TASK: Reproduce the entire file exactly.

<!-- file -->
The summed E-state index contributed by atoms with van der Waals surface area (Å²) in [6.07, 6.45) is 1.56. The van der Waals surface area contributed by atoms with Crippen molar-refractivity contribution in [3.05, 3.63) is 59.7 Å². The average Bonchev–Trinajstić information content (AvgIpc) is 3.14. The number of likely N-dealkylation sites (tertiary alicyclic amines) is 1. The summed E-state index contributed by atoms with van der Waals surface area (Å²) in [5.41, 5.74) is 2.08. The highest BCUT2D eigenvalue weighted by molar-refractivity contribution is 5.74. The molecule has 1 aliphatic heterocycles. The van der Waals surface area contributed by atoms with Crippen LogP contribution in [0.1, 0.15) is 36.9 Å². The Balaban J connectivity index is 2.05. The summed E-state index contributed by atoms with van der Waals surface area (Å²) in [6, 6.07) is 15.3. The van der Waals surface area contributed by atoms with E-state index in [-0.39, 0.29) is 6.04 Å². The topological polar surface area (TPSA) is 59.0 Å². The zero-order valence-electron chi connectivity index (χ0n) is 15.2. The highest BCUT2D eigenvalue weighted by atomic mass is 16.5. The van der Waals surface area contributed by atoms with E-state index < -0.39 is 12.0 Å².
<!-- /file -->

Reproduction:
The summed E-state index contributed by atoms with van der Waals surface area (Å²) in [6.07, 6.45) is 1.56. The van der Waals surface area contributed by atoms with Crippen molar-refractivity contribution in [3.05, 3.63) is 59.7 Å². The average Bonchev–Trinajstić information content (AvgIpc) is 3.14. The number of likely N-dealkylation sites (tertiary alicyclic amines) is 1. The summed E-state index contributed by atoms with van der Waals surface area (Å²) in [5.41, 5.74) is 2.08. The highest BCUT2D eigenvalue weighted by molar-refractivity contribution is 5.74. The molecule has 1 aliphatic heterocycles. The van der Waals surface area contributed by atoms with Crippen LogP contribution in [0.1, 0.15) is 36.9 Å². The Balaban J connectivity index is 2.05. The summed E-state index contributed by atoms with van der Waals surface area (Å²) in [6, 6.07) is 15.3. The van der Waals surface area contributed by atoms with E-state index in [-0.39, 0.29) is 6.04 Å². The topological polar surface area (TPSA) is 59.0 Å². The zero-order valence-electron chi connectivity index (χ0n) is 15.2. The highest BCUT2D eigenvalue weighted by atomic mass is 16.5. The van der Waals surface area contributed by atoms with E-state index < -0.39 is 12.0 Å².